• 48. $ irb ruby-1.9.2-p180 > require 'sinatra' => true ruby-1.9.2-p180 > method(:get) => #<Method: Object(Sinatra::Delegator)#get>
  • 49. $ irb ruby-1.9.2-p180 > require 'sinatra' => true ruby-1.9.2-p180 > method(:get) => #<Method: Object(Sinatra::Delegator)#get> ruby-1.9.2-p180 > Sinatra::Delegator.methods(false)
  • 50. $ irb ruby-1.9.2-p180 > require 'sinatra' => true ruby-1.9.2-p180 > method(:get) => #<Method: Object(Sinatra::Delegator)#get> ruby-1.9.2-p180 > Sinatra::Delegator.methods(false) => [:delegate, :target, :target=]
  • 51. $ irb ruby-1.9.2-p180 > require 'sinatra' => true ruby-1.9.2-p180 > method(:get) => #<Method: Object(Sinatra::Delegator)#get> ruby-1.9.2-p180 > Sinatra::Delegator.methods(false) => [:delegate, :target, :target=] ruby-1.9.2-p180 > Sinatra::Delegator.target
  • 52. $ irb ruby-1.9.2-p180 > require 'sinatra' => true ruby-1.9.2-p180 > method(:get) => #<Method: Object(Sinatra::Delegator)#get> ruby-1.9.2-p180 > Sinatra::Delegator.methods(false) => [:delegate, :target, :target=] ruby-1.9.2-p180 > Sinatra::Delegator.target => Sinatra::Application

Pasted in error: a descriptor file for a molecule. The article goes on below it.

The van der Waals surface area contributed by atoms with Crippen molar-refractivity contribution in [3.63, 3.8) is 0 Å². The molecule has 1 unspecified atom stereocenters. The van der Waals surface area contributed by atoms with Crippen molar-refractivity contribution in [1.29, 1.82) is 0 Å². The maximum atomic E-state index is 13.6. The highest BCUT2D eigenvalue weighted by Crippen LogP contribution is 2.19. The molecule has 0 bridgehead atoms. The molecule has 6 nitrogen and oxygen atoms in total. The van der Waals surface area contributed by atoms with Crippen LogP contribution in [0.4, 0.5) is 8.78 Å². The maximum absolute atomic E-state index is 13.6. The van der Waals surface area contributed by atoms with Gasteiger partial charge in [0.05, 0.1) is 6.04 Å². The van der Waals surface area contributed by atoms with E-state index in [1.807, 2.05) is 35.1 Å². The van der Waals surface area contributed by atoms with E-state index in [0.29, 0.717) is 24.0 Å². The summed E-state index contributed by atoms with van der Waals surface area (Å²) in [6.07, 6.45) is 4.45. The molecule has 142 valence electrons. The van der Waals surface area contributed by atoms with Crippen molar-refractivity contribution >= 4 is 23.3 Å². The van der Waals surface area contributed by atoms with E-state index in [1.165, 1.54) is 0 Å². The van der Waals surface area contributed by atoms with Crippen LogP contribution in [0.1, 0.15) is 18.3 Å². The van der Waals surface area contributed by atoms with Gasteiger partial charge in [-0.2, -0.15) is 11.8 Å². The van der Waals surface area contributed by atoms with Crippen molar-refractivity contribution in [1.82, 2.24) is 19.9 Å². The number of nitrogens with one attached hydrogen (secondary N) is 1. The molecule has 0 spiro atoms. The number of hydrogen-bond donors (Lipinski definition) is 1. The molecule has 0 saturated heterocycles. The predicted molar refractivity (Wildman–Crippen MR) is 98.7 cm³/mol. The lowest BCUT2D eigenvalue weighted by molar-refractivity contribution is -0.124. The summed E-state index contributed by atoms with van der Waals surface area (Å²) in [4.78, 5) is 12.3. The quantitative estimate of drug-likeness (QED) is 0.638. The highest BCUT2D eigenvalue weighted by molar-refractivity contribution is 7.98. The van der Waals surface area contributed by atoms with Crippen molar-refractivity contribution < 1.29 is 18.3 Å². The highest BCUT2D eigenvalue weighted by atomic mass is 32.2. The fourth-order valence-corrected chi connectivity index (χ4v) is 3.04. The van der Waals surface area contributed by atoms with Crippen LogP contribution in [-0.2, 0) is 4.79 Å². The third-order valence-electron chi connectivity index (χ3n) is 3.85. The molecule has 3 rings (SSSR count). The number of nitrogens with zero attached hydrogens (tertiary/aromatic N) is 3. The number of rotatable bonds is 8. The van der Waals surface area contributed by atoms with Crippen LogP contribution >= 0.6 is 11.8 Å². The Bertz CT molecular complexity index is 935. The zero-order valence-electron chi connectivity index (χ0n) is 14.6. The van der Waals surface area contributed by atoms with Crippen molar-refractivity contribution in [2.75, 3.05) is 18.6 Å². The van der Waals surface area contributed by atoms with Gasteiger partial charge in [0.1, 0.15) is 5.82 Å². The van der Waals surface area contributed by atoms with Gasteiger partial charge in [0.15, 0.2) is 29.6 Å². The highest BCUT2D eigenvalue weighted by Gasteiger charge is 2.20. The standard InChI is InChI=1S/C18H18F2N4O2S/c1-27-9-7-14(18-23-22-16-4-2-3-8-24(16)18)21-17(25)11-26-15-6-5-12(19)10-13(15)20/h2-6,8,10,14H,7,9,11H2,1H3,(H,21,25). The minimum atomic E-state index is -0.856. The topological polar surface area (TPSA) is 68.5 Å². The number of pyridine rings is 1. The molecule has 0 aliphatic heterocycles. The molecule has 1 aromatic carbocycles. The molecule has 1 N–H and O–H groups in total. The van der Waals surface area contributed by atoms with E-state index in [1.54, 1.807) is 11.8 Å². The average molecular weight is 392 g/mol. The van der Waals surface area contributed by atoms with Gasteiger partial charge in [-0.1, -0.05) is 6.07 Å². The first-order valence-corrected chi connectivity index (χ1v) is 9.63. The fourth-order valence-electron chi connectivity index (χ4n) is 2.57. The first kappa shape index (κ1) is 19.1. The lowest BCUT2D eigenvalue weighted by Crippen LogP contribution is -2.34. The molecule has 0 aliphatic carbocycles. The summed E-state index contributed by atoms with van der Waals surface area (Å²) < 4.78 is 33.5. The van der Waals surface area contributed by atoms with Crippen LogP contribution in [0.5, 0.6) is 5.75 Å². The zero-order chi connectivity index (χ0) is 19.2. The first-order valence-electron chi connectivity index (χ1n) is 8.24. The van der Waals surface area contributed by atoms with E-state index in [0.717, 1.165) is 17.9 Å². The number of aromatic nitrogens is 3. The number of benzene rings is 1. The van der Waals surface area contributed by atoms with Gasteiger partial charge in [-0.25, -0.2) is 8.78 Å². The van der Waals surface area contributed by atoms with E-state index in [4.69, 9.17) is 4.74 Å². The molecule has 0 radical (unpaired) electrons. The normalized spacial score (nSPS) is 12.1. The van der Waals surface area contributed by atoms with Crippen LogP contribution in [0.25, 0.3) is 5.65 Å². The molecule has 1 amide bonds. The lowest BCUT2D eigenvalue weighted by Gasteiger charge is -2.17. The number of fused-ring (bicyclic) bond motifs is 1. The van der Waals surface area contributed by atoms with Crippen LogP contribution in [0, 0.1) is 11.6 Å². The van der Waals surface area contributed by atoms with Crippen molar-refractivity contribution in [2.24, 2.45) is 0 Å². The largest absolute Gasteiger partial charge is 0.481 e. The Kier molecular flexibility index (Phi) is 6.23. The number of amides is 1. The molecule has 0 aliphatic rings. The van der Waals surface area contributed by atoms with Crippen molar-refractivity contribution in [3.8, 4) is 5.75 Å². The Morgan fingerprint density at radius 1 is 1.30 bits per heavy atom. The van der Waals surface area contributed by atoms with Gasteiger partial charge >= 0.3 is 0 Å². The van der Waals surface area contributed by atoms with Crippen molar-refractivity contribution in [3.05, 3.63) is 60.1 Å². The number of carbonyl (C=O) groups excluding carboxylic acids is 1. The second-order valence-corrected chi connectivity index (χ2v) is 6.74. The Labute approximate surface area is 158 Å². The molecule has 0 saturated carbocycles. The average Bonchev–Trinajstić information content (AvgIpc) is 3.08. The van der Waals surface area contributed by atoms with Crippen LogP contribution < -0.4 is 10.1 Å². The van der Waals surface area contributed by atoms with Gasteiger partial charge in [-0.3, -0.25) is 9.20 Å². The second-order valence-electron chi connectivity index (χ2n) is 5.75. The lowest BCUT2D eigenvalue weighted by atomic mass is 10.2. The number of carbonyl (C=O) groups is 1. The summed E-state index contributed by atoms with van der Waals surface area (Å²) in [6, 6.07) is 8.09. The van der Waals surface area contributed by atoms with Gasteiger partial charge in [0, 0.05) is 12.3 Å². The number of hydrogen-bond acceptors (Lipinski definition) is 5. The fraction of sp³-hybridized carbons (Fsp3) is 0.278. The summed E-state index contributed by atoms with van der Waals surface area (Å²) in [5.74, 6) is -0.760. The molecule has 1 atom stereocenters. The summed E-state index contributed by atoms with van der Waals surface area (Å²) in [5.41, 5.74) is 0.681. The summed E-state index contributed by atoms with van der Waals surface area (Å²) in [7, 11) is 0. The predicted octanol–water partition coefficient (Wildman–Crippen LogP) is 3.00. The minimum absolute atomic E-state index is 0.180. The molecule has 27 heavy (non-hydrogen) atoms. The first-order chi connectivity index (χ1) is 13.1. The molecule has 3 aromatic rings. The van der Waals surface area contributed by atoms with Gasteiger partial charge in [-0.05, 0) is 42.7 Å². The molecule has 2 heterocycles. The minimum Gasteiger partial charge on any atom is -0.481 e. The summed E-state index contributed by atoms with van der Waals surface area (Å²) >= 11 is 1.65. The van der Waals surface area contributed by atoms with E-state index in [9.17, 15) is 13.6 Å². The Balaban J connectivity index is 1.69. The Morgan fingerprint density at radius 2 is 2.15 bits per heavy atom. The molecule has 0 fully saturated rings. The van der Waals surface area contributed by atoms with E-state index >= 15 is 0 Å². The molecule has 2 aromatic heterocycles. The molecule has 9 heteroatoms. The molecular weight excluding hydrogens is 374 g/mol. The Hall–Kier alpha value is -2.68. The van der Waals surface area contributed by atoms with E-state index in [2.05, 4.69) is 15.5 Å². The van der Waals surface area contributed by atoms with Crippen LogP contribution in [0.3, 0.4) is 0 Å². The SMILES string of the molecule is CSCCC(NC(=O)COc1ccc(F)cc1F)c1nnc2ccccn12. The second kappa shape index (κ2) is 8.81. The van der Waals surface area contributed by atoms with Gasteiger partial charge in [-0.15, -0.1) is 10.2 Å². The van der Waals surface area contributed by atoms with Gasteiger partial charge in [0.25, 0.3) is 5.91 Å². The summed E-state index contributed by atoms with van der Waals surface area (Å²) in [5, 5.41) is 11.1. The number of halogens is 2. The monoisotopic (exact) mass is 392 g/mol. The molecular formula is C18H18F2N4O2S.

• 53. $ irb ruby-1.9.2-p180 > require 'sinatra' => true ruby-1.9.2-p180 > method(:get) => #<Method: Object(Sinatra::Delegator)#get> ruby-1.9.2-p180 > Sinatra::Delegator.methods(false) => [:delegate, :target, :target=] ruby-1.9.2-p180 > Sinatra::Delegator.target => Sinatra::Application ruby-1.9.2-p180 > Sinatra::Application.method(:get)
  • 54. $ irb ruby-1.9.2-p180 > require 'sinatra' => true ruby-1.9.2-p180 > method(:get) => #<Method: Object(Sinatra::Delegator)#get> ruby-1.9.2-p180 > Sinatra::Delegator.methods(false) => [:delegate, :target, :target=] ruby-1.9.2-p180 > Sinatra::Delegator.target => Sinatra::Application ruby-1.9.2-p180 > Sinatra::Application.method(:get) => #<Method: Sinatra::Application(Sinatra::Base).get>
  • 55. Where do get come from? ‣ get is defined twice: – Once in Sinatra::Delegator a mixin extending Object – Once in Sinatra::Application ‣ The Delegator implementation simply delegate to Application ‣ That’s why we have get/post/... methods on main
  • 56. How the block is invoked? ‣ The route! method finds the correct route def route_eval throw :halt, yield end ‣ throw is used to go back to the invoker
  • 57. In base.rb ‣ The invoker def invoke res = catch(:halt) { yield } # .... other code... end
  • 58. It’s a kind of magic!
  • 59. Sinatra has ended his set (crowd applauds)
  • 62. Please rate this session Scan the code, go online, rate this session